New Report: Are Whistleblower Laws Working?

March 2, 2021 – Government Accountability Project – International Bar Association (pdf)

A new report, Are Whistleblowing Laws Working? A Global Study of Whistleblower Protection Litigation, tracks the records of whistleblower laws in 38 countries and provides an unprecedented effort to understand the successes and shortcomings of whistleblower protection legislation worldwide, following a proliferation of laws in recent decades. Co-published by Government Accountability Project and the International Bar Association (IBA) Legal Policy & Research Unit (LPRU), the report aims to support legislators, policy-makers and regulators in designing and developing normative, institutional and judicial frameworks that effectively protect whistleblowers in law – and in reality.

Civil Liberties and Human Rights Groups Tell DOJ: Assange Indictment Poses Grave Threat to Press Freedom

February 8, 2021

Acting Attorney General Monty Wilkinson:

We, the undersigned press freedom, civil liberties, and international human rights advocacy organizations, write today to share our profound concern about the ongoing criminal and extradition proceedings relating to Julian Assange, the founder of Wikileaks, under the Espionage Act and the Computer Fraud and Abuse Act.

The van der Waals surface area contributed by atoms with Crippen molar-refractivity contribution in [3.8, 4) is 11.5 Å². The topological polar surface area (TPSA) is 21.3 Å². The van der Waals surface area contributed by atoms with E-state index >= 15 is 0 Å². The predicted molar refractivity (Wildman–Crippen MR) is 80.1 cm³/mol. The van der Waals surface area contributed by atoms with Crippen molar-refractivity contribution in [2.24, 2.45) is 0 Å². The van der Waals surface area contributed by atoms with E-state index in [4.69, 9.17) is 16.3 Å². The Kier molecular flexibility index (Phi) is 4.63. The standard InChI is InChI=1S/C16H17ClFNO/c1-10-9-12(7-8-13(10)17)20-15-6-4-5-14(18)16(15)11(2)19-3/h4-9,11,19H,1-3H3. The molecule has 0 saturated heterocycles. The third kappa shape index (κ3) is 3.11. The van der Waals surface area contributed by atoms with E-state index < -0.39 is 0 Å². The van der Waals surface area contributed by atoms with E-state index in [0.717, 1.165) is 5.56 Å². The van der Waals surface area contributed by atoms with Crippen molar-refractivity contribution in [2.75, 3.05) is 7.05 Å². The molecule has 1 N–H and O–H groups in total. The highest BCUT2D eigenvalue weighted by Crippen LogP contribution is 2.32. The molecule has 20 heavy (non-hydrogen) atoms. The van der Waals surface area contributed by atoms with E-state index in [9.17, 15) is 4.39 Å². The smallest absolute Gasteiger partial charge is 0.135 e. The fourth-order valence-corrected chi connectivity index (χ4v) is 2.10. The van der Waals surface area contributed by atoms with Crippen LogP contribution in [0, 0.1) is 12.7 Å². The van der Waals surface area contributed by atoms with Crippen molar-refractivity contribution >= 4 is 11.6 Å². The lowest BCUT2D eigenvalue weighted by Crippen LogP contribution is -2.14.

Enough with the Goddamned Secrets! Open Up the Government Joe!

January 18, 2021 by Dave Lindorff: This Can’t Be Happening

The incoming Biden administration is considering breaking with a long-standing tradition of new presidents sharing national secrets with prior presidents. Instead, in the case of his future predecessor Trump, Biden says he wants to hear the advice of key national security figures in the new government regarding whether or not to brief the impeached ex-chief executive once he’s out the White House door.

Ruling Assange Can’t Be Extradited Is an Indictment of US Prisons

Charles Glass | The Nation | 6th January 2021

But the British court judgment, which is likely to be appealed, also delivers a body blow to freedom of speech.

My junior year high school English teacher liked to tell a story about Henry David Thoreau and Ralph Waldo Emerson to illustrate the differences between America’s two great transcendentalist writers. Thoreau was jailed in 1846 for withholding taxes that paid for the invasion of Mexico and protected slave owners. Emerson came to speak to Thoreau through the bars of his cell. My teacher, with theatrical flair and stentorian voice, recounted the conversation:

If Assange’s Fate Were Up To a Jury, He, Too, Might Have Walked Free

Charles Glass | The Nation | 21st December 2020

Like William Penn and John Peter Zenger, the Wikileaks founder is fighting for our freedom.

When the magistrate presiding last September at Julian Assange’s extradition hearing, Vanessa Baraitser, confined the defendant to a bullet-proof glass cage at the back of the court, she had precedent on her side. All who entered her courtroom at London’s Central Criminal Court, the Old Bailey, had to pass a plaque memorializing a case against another defender of free speech and thought. The finely wrought marble plaque reads:

Biden’s Choice on Julian Assange and the First Amendment

Charles Glass, The Intercept

Assange’s liberty represents that of all journalists and publishers whose job is to expose government and corporate criminality without fear of prosecution.